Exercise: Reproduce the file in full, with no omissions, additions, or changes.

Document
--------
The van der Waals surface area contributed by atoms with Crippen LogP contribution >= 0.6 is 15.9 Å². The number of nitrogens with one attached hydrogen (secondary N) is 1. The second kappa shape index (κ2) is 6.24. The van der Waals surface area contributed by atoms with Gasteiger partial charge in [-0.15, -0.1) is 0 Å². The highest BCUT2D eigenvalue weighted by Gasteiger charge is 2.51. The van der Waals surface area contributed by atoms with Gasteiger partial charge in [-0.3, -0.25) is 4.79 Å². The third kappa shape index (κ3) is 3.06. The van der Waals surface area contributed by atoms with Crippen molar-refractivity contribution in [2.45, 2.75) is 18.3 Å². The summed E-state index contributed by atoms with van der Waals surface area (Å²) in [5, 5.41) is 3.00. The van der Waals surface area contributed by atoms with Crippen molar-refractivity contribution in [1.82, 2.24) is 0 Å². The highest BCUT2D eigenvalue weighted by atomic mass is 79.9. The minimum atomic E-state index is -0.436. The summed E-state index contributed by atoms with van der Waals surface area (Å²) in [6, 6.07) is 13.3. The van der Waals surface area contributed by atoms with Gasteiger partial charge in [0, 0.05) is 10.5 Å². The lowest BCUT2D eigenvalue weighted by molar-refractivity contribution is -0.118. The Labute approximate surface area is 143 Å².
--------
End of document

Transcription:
The van der Waals surface area contributed by atoms with Crippen LogP contribution >= 0.6 is 15.9 Å². The number of nitrogens with one attached hydrogen (secondary N) is 1. The second kappa shape index (κ2) is 6.24. The van der Waals surface area contributed by atoms with Gasteiger partial charge in [-0.15, -0.1) is 0 Å². The highest BCUT2D eigenvalue weighted by Gasteiger charge is 2.51. The van der Waals surface area contributed by atoms with Gasteiger partial charge in [-0.3, -0.25) is 4.79 Å². The third kappa shape index (κ3) is 3.06. The van der Waals surface area contributed by atoms with Crippen molar-refractivity contribution in [2.45, 2.75) is 18.3 Å². The summed E-state index contributed by atoms with van der Waals surface area (Å²) in [5, 5.41) is 3.00. The van der Waals surface area contributed by atoms with Crippen molar-refractivity contribution in [1.82, 2.24) is 0 Å². The highest BCUT2D eigenvalue weighted by atomic mass is 79.9. The minimum atomic E-state index is -0.436. The summed E-state index contributed by atoms with van der Waals surface area (Å²) in [6, 6.07) is 13.3. The van der Waals surface area contributed by atoms with Gasteiger partial charge in [0, 0.05) is 10.5 Å². The lowest BCUT2D eigenvalue weighted by molar-refractivity contribution is -0.118. The Labute approximate surface area is 143 Å².